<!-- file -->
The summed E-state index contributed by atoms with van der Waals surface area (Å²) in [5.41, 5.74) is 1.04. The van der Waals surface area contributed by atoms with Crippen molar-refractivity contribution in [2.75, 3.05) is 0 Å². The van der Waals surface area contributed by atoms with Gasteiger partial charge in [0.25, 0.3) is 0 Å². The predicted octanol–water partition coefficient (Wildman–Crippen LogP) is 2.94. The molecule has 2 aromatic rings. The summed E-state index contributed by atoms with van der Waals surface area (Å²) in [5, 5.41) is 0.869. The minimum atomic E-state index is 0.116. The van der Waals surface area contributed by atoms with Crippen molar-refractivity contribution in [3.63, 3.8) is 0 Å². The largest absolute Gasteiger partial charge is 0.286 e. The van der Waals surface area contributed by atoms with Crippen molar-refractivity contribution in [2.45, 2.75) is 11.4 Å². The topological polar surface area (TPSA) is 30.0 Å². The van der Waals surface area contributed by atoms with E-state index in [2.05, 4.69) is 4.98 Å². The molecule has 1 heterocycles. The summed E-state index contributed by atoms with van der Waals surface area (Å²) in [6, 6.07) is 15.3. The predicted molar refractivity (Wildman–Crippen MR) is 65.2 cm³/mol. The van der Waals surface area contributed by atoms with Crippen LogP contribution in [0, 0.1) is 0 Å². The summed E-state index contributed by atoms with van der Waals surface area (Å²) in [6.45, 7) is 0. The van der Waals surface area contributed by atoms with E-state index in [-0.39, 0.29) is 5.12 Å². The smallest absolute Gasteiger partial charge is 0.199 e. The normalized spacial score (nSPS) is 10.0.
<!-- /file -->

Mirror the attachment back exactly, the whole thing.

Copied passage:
The summed E-state index contributed by atoms with van der Waals surface area (Å²) in [5.41, 5.74) is 1.04. The van der Waals surface area contributed by atoms with Crippen molar-refractivity contribution in [2.75, 3.05) is 0 Å². The van der Waals surface area contributed by atoms with Gasteiger partial charge in [0.25, 0.3) is 0 Å². The predicted octanol–water partition coefficient (Wildman–Crippen LogP) is 2.94. The molecule has 2 aromatic rings. The summed E-state index contributed by atoms with van der Waals surface area (Å²) in [5, 5.41) is 0.869. The minimum atomic E-state index is 0.116. The van der Waals surface area contributed by atoms with Crippen molar-refractivity contribution in [3.63, 3.8) is 0 Å². The largest absolute Gasteiger partial charge is 0.286 e. The van der Waals surface area contributed by atoms with Crippen molar-refractivity contribution in [2.45, 2.75) is 11.4 Å². The topological polar surface area (TPSA) is 30.0 Å². The van der Waals surface area contributed by atoms with E-state index in [2.05, 4.69) is 4.98 Å². The molecule has 1 heterocycles. The summed E-state index contributed by atoms with van der Waals surface area (Å²) in [6, 6.07) is 15.3. The predicted molar refractivity (Wildman–Crippen MR) is 65.2 cm³/mol. The van der Waals surface area contributed by atoms with Crippen LogP contribution in [0, 0.1) is 0 Å². The summed E-state index contributed by atoms with van der Waals surface area (Å²) in [6.45, 7) is 0. The van der Waals surface area contributed by atoms with E-state index in [-0.39, 0.29) is 5.12 Å². The smallest absolute Gasteiger partial charge is 0.199 e. The normalized spacial score (nSPS) is 10.0.